Skip to main content
A Magazine for

Burning

303 1550661496

"What you do isn't make yourself believe that there are tangerines there; you forget that the tangerines are not there," Hae-mi (Jong-seo Jun) says about her pantomime routine to her estranged childhood neighbor, Jong-su (Ah-in Yoo), when meeting him years later. This quote comes early in the movie Burning, with an aura of importance that plants it deep in the viewer's mind to try to find its meaning in the shape of things to come.

Meanwhile Hae-mi and Jong-su have sex, then she travels to Africa on a relief mission and he starts feeding her cat. Hae-mi does not return alone from her trip. The strikingly handsome and mysteriously rich Ben (Steven Yeun) is with her and seems to have already enamoured her with his intelligence and seamless manners. Jealousy starts to boil in Jong-su and things start to escalate. It ends with a crime that might or might not have happened. It only matters that Jong-su knows there hasn't not been one.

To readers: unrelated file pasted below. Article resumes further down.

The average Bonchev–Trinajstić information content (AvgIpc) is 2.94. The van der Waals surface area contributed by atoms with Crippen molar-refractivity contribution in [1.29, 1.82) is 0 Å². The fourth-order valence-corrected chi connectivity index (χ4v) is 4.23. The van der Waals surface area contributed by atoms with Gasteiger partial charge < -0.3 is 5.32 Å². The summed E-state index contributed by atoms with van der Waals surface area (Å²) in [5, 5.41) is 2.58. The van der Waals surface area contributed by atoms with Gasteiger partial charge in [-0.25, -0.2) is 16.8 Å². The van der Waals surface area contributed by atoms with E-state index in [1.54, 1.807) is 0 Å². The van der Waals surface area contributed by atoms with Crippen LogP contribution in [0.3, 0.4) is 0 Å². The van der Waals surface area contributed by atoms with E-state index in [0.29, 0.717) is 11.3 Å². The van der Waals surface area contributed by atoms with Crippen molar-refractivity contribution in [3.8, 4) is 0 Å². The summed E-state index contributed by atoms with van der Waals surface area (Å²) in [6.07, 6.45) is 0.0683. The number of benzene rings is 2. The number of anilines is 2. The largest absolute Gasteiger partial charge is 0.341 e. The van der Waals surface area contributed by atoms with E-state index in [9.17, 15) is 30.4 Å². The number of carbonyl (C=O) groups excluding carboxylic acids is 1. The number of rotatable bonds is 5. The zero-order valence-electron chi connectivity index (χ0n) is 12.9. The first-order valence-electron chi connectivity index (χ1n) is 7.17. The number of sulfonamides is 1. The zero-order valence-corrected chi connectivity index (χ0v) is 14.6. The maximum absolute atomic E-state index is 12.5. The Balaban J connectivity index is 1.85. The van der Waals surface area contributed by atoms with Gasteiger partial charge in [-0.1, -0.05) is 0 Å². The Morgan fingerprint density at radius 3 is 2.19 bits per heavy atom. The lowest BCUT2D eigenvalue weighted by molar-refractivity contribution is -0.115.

Directed by Chang-dong Lee and based on Haruki Murakami's short story, Burning is a mesmerising experience. It's a slow but sure movie that does not hold any clear answers, while dazzling the viewer with a relentless character study, spot-on acting and beautiful shots. It's the sort of movie you feel like you can smell and touch.

For some it might seem like it's lacking in the third act and doesn't reward the viewer enough for all the subtle mysteries it unfolds throughout its 148-minute runtime. I would argue against that. Burning is so aptly titled, because just like a greenhouse set on fire, the enthralling experience of seeing it all come down does not end with a bang or with anything resembling a resolution. This movie knows that and leaves the spectator only with ashes.

Related articles